doi:10.1371/journal.pone.0151201
PMCID: PMC4786152  PMID: 26963255
19.  A Psychometric Evaluation of the Danish Version of the Theory of Mind Storybook for 8–14 Year-Old Children 
Background: Theory-of-Mind (ToM) keeps on developing in late childhood and early adolescence, and the study of ToM development later in childhood had to await the development of sufficiently sensitive tests challenging more mature children. The current study aimed to investigate the psychometric properties of the Danish version of the Theory-of-Mind Storybook Frederik (ToM-Frederik).
Methods: We assessed whether ToM-Frederik scores differed between a group of 41 typically developing (TD) children and a group of 33 children with High Functioning Autism Spectrum Disorder (HFASD). A lower mean ToM-Frederik score was expected in the HFASD group. To determine the convergent validity of ToM-Frederik, potential associations with Strange Stories and Animated Triangles (AT) were analyzed. Furthermore, potential associations between ToM-Frederik and the Social Responsiveness Scale (SRS) and between ToM-Frederik and the Social Emotional Evaluation (SEE) Total score were analyzed.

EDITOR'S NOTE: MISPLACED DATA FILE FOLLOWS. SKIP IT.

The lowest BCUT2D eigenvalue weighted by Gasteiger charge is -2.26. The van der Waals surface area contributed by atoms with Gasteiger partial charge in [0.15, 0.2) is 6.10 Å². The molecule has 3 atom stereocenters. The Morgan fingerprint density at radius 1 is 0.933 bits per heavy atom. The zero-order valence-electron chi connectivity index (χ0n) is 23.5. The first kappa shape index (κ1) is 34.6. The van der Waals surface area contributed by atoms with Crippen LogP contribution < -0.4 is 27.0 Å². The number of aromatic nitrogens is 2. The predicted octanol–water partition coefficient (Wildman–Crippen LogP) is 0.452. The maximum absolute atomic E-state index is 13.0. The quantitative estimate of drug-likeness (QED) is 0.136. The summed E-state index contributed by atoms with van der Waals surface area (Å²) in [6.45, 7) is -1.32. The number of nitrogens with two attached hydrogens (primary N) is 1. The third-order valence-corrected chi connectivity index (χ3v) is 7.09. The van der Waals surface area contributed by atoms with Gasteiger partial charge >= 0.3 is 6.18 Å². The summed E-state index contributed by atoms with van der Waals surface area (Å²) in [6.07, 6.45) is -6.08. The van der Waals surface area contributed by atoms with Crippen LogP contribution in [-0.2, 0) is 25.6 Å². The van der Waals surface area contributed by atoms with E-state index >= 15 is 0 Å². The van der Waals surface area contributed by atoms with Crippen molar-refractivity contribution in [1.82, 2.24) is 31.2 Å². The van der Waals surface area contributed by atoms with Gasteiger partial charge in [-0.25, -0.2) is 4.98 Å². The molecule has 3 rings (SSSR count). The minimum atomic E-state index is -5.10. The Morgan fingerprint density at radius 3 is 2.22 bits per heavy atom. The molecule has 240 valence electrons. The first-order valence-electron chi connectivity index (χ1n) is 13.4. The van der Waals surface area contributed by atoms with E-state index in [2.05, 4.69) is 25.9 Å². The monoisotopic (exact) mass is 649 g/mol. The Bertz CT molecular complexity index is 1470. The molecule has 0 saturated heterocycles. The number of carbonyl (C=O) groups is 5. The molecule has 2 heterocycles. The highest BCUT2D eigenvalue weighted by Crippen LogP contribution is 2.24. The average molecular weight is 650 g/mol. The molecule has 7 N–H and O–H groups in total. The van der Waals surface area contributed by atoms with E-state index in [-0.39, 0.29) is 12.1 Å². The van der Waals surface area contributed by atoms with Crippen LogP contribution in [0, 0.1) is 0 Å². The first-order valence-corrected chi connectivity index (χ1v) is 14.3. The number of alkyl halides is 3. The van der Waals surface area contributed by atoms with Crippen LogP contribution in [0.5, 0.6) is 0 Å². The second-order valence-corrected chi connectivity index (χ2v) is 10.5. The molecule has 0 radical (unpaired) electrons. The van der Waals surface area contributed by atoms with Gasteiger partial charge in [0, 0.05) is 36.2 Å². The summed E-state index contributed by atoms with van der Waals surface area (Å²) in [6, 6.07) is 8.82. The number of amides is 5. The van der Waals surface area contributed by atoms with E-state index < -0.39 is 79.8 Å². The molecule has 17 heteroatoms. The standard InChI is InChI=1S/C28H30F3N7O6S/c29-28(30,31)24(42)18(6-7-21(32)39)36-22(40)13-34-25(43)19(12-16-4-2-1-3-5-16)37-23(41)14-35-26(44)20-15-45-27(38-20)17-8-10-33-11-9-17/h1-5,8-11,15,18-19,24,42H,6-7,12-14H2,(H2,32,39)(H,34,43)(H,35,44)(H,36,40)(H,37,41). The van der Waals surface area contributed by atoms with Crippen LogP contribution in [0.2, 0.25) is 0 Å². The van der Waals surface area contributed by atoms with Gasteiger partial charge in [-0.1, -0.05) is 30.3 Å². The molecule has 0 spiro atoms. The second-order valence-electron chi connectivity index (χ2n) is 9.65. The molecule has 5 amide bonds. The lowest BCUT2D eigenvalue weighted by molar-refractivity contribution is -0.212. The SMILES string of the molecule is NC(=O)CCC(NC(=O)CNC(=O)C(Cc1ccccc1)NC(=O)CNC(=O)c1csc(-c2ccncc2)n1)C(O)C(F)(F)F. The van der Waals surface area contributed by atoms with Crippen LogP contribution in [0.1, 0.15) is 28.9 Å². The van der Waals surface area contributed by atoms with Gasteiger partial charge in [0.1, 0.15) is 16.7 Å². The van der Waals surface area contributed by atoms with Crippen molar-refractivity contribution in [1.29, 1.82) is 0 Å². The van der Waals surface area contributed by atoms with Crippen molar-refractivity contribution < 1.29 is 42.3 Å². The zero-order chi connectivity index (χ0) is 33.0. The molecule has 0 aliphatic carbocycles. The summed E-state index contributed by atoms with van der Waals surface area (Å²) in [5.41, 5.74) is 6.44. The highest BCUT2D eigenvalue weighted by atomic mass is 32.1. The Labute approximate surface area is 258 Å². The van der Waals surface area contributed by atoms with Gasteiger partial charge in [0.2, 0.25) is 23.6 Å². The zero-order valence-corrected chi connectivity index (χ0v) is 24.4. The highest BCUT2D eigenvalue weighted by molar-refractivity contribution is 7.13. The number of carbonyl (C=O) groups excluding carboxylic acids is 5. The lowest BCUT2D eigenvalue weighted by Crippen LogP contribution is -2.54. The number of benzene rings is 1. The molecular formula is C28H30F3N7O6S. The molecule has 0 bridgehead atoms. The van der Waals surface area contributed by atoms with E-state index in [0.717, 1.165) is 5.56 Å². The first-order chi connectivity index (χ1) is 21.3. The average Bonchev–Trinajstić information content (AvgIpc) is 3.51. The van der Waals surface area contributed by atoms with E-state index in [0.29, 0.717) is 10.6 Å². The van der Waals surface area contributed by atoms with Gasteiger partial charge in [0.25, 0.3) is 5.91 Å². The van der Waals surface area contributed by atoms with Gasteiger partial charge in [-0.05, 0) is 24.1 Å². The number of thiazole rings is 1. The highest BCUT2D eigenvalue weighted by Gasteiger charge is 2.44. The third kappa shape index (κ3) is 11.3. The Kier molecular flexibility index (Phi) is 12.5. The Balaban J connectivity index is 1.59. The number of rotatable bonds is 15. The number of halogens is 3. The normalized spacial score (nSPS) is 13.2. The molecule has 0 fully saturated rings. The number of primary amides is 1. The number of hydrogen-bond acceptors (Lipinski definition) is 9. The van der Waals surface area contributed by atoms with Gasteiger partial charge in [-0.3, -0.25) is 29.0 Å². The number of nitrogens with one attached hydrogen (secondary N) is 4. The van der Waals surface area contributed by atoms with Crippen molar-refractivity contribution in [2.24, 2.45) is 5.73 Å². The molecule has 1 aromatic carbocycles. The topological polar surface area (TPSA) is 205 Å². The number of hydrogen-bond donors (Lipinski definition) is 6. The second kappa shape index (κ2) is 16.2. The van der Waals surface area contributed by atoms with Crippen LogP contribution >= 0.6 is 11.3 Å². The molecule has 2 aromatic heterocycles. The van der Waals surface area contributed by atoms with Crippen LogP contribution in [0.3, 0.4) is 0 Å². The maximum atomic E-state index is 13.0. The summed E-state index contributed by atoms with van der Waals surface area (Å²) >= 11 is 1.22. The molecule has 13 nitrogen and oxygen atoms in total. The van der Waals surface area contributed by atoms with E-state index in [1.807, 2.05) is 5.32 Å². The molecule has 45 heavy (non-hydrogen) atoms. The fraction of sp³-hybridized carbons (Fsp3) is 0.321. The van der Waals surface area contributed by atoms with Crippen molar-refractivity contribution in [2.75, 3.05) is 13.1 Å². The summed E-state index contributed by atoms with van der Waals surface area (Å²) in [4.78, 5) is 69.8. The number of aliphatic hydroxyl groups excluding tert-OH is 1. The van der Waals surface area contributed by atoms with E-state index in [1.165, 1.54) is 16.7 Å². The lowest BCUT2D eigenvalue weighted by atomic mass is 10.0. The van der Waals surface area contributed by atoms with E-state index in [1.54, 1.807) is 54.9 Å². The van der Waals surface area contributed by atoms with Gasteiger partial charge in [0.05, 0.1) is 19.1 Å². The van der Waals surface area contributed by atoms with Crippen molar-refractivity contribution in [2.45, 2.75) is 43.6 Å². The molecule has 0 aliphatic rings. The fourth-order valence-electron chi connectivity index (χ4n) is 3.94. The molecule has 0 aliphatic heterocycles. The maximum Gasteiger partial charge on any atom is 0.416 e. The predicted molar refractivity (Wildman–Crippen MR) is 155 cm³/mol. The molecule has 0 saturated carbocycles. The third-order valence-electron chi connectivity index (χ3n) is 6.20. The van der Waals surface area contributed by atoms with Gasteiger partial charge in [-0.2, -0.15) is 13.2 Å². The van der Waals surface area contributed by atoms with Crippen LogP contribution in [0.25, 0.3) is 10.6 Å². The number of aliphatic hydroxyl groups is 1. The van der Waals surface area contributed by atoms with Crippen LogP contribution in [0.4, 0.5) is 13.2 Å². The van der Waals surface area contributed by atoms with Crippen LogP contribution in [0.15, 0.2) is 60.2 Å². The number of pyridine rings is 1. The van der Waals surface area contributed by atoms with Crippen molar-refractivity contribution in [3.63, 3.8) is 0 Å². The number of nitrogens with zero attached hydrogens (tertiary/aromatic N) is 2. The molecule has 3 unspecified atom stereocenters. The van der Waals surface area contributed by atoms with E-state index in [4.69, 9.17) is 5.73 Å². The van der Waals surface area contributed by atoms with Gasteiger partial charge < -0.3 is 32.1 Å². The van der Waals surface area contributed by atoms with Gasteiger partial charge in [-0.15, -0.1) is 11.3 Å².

Results: A significantly higher ToM-Frederik score was observed in the TD group compared to the HFASD group. Furthermore, the convergent validity of ToM-Frederik as a measure of ToM was supported by significant and positive associations with the Strange Stories and the AT scores in the HFASD group, whereas ToM-Frederik was significantly correlated with Strange Stories, but not with AT in the TD group. ToM-Frederik was not significantly associated with SRS in neither the HFASD nor the TD group.
Conclusion: The findings are supportive of ToM-Frederik as a valid indicator of deficits at the group level in children with HFASD between 7 and 14 years of age. Furthermore, the convergent validity is supported.
doi:10.3389/fpsyg.2016.00330
PMCID: PMC4781859  PMID: 27014139
Theory-of-Mind; validation; autism spectrum disorders
20.  Safety, Immunogenicity, and Protective Efficacy of Intradermal Immunization with Aseptic, Purified, Cryopreserved Plasmodium falciparum Sporozoites in Volunteers under Chloroquine Prophylaxis: A Randomized Controlled Trial